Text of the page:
At the Rush, our staff uses computed tomography, or CT, to produce a series of detailed images of the human body to be studied. The CT is a painless, fast scan that uses both special X-ray equipment and computers to produce images that can often provide more detailed information than regular X-rays.

What does a CT do?
A CT scan can produce detailed images of organs, bones, soft tissues, and blood vessels. CT scans are used to diagnose conditions such as cancer, musculoskeletal disease, and trauma to certain areas of the body. A small dose of radiation is used during the CT scan. However, the results of a CT can eliminate the need for surgical biopsies and exploratory surgery, making this dose of radiation small in comparison to the benefits of a more accurate diagnosis.

During the Exam
If you are, or suspect you might be pregnant, let your physician, nurse or technologist know immediately.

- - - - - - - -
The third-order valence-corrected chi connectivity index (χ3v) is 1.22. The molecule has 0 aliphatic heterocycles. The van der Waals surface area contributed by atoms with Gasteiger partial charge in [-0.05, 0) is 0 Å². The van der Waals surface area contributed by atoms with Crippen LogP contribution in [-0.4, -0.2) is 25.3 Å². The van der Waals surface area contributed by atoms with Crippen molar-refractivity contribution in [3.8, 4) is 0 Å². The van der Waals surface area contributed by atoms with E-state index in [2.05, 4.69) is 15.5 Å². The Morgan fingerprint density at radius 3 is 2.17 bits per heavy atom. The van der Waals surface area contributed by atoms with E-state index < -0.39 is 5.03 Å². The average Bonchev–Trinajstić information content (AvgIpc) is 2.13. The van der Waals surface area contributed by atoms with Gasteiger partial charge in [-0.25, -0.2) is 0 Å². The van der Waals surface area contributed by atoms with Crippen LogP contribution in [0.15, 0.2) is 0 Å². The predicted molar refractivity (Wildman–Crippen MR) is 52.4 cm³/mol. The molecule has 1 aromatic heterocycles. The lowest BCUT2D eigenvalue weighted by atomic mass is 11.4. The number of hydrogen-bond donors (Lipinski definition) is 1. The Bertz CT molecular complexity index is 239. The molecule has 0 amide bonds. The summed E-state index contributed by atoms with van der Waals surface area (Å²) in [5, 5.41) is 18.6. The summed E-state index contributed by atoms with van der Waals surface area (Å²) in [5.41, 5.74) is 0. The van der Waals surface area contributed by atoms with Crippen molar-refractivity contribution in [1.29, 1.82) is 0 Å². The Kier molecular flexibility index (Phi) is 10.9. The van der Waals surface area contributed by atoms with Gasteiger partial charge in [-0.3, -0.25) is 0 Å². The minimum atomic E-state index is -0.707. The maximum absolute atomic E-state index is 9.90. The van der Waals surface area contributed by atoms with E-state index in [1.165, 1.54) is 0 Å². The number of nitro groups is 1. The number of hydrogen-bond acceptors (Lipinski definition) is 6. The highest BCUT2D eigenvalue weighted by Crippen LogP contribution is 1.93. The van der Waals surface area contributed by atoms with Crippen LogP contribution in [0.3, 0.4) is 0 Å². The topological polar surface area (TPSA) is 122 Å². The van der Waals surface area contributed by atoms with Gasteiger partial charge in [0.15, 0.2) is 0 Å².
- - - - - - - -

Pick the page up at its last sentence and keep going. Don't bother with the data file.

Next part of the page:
After changing into a gown, you will be asked to lie on the examining table, usually on your back. The movable table will be raised, lowered, and moved in and out of the scanner opening. The area of your body being examined will remain inside the scanner. It is very important that you remain still when the images are being taken, so that the pictures are clear. An intercom will permit you to communicate with the technologist.

Depending upon what type CT exam you are to receive, you may be asked to drink a contrast liquid prior to your test. You may also receive an IV injection of contrast material into your arm.

You will hear a variety of humming, clicking, and other machine like noises during the examination. While your CT scan is being checked for clarity, you may be asked to wait. If additional images are needed, they will be taken at this time.

After the Exam
Your CT will be reviewed by the radiologist, who will pass the results on to your physician. Your doctor, in turn, will discuss the results with you. He/she may recommend further testing, or suggest a treatment plan for your condition. Make sure you have a clear understanding of your test results. If you have further questions, please feel free to ask your physician.